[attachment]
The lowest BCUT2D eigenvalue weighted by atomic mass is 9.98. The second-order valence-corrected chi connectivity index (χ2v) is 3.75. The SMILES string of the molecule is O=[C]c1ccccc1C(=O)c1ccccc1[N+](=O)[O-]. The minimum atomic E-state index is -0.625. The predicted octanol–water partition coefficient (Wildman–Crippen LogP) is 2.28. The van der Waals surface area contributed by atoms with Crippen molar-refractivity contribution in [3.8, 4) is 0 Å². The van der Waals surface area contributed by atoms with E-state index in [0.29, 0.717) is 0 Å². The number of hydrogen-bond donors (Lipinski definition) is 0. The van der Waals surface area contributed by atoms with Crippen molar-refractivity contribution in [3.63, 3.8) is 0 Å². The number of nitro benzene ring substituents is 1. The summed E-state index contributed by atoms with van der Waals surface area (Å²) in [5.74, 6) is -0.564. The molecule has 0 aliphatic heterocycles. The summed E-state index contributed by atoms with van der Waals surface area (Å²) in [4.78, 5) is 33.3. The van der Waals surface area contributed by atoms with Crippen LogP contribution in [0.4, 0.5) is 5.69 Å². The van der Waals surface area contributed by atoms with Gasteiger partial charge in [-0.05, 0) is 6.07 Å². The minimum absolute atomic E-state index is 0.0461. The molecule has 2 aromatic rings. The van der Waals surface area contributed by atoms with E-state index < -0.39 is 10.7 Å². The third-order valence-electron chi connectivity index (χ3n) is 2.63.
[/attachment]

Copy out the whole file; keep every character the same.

The lowest BCUT2D eigenvalue weighted by atomic mass is 9.98. The second-order valence-corrected chi connectivity index (χ2v) is 3.75. The SMILES string of the molecule is O=[C]c1ccccc1C(=O)c1ccccc1[N+](=O)[O-]. The minimum atomic E-state index is -0.625. The predicted octanol–water partition coefficient (Wildman–Crippen LogP) is 2.28. The van der Waals surface area contributed by atoms with Crippen molar-refractivity contribution in [3.8, 4) is 0 Å². The van der Waals surface area contributed by atoms with E-state index in [0.29, 0.717) is 0 Å². The number of hydrogen-bond donors (Lipinski definition) is 0. The van der Waals surface area contributed by atoms with Crippen molar-refractivity contribution in [3.63, 3.8) is 0 Å². The number of nitro benzene ring substituents is 1. The summed E-state index contributed by atoms with van der Waals surface area (Å²) in [5.74, 6) is -0.564. The molecule has 0 aliphatic heterocycles. The summed E-state index contributed by atoms with van der Waals surface area (Å²) in [4.78, 5) is 33.3. The van der Waals surface area contributed by atoms with Crippen LogP contribution in [0.4, 0.5) is 5.69 Å². The van der Waals surface area contributed by atoms with Gasteiger partial charge in [-0.05, 0) is 6.07 Å². The minimum absolute atomic E-state index is 0.0461. The molecule has 2 aromatic rings. The van der Waals surface area contributed by atoms with E-state index < -0.39 is 10.7 Å². The third-order valence-electron chi connectivity index (χ3n) is 2.63.